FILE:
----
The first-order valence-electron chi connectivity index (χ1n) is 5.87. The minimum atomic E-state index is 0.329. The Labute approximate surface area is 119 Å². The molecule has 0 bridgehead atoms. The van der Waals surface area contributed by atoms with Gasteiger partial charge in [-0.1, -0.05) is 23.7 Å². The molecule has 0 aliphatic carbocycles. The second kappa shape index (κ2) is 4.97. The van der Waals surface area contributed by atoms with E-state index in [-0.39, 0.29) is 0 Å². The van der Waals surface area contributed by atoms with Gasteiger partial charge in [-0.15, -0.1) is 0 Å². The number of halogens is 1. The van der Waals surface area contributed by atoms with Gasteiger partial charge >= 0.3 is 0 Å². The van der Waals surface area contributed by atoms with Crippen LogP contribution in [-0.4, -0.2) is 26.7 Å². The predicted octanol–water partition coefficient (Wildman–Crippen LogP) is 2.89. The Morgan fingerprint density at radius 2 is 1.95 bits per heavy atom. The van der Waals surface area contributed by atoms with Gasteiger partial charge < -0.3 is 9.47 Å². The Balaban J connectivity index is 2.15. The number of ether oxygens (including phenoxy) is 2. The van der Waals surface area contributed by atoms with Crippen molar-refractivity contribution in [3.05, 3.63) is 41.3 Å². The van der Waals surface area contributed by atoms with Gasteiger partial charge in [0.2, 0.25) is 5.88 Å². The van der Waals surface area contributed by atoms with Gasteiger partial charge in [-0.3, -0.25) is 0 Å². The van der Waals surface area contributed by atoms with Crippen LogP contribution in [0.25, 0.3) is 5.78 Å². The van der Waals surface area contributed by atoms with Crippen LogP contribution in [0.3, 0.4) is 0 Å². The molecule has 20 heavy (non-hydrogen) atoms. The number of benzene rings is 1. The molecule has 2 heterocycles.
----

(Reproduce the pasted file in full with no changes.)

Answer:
The first-order valence-electron chi connectivity index (χ1n) is 5.87. The minimum atomic E-state index is 0.329. The Labute approximate surface area is 119 Å². The molecule has 0 bridgehead atoms. The van der Waals surface area contributed by atoms with Gasteiger partial charge in [-0.1, -0.05) is 23.7 Å². The molecule has 0 aliphatic carbocycles. The second kappa shape index (κ2) is 4.97. The van der Waals surface area contributed by atoms with E-state index in [-0.39, 0.29) is 0 Å². The van der Waals surface area contributed by atoms with Gasteiger partial charge in [-0.15, -0.1) is 0 Å². The number of halogens is 1. The van der Waals surface area contributed by atoms with Gasteiger partial charge >= 0.3 is 0 Å². The van der Waals surface area contributed by atoms with Crippen LogP contribution in [-0.4, -0.2) is 26.7 Å². The predicted octanol–water partition coefficient (Wildman–Crippen LogP) is 2.89. The Morgan fingerprint density at radius 2 is 1.95 bits per heavy atom. The van der Waals surface area contributed by atoms with Gasteiger partial charge < -0.3 is 9.47 Å². The Balaban J connectivity index is 2.15. The number of ether oxygens (including phenoxy) is 2. The van der Waals surface area contributed by atoms with Crippen molar-refractivity contribution in [3.05, 3.63) is 41.3 Å². The van der Waals surface area contributed by atoms with Gasteiger partial charge in [0.2, 0.25) is 5.88 Å². The van der Waals surface area contributed by atoms with Gasteiger partial charge in [-0.3, -0.25) is 0 Å². The van der Waals surface area contributed by atoms with Crippen LogP contribution in [0.25, 0.3) is 5.78 Å². The van der Waals surface area contributed by atoms with Crippen LogP contribution in [0.3, 0.4) is 0 Å². The molecule has 20 heavy (non-hydrogen) atoms. The number of benzene rings is 1. The molecule has 2 heterocycles.